It will also depend on the board whether they need a computer or a cyber committee.
“Some boards are fortunate to have people who actually have a greater understanding of this; however, even if a board doesn't have people who are experts in the computer field or in the security field, it still should be able to discharge its duties.”
Finding the right balance between data security, efficiency
Another key thing for hospital boards is that they understand that it is not their job to balance the risks, Nussbaum cautioned. Instead, they need to ensure that management is appropriately documenting the risks and documenting the probability of those risks and presenting the board with management’s recommendations on how to balance risks with costs and operational efficiencies.
Moreover, a board must then identify if management has put in place the appropriate mitigating controls for those risks that cannot be avoided.
“It's a fine line between the board ensuring that management is doing its job and seeking to directly manage the issues,” he explained.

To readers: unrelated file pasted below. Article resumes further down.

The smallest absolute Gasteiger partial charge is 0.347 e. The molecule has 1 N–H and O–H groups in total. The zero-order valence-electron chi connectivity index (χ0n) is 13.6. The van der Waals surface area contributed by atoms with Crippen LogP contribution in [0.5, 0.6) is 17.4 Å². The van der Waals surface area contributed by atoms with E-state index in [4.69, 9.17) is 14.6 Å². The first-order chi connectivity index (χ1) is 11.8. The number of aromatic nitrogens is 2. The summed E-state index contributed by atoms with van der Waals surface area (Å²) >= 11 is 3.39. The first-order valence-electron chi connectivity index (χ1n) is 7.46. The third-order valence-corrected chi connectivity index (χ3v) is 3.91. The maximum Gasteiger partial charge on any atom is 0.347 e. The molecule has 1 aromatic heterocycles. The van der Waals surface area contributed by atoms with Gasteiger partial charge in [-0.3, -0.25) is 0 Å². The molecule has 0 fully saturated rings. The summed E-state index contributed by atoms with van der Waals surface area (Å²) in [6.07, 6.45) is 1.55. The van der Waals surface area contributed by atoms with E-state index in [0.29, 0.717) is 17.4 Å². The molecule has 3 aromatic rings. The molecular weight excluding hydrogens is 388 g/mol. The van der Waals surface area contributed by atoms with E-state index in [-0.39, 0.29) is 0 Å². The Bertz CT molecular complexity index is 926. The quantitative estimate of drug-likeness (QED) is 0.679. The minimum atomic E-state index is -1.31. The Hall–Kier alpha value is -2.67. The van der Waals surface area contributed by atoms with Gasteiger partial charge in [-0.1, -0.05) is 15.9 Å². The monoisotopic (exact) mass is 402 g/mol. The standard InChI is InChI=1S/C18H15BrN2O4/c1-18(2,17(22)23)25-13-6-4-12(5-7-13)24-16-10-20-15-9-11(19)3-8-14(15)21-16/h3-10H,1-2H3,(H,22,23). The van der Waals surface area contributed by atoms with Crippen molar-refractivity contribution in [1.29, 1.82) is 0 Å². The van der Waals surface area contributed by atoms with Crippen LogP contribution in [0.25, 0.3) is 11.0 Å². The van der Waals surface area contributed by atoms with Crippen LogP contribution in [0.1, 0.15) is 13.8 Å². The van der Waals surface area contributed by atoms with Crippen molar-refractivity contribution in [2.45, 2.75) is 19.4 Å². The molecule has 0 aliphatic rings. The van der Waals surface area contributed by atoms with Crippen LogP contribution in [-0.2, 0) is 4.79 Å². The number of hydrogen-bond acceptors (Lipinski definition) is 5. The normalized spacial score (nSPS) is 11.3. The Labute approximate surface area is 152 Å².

In healthcare specifically, Nussbaum admitted that recent surveys have shown that the industry is not moving quickly enough to involve its boards.
Healthcare is also not sufficiently educating the appropriate board committees to ensure they understand the cybersecurity risks and the necessary mitigating actions - required security risk assessment, understand how management is balancing the risks, and their likelihood or probability of occurrence with the mitigation, he stated.
“Mitigation has costs, both in terms of investments you have to make and whether that money goes towards products or people.”
Having regular briefings with management is also essential, so the directors can be sufficiently educated on the key risks and mitigation actions being taken.
One area that healthcare boards may want to ask management about is the encryption of PHI, according to Nussbaum.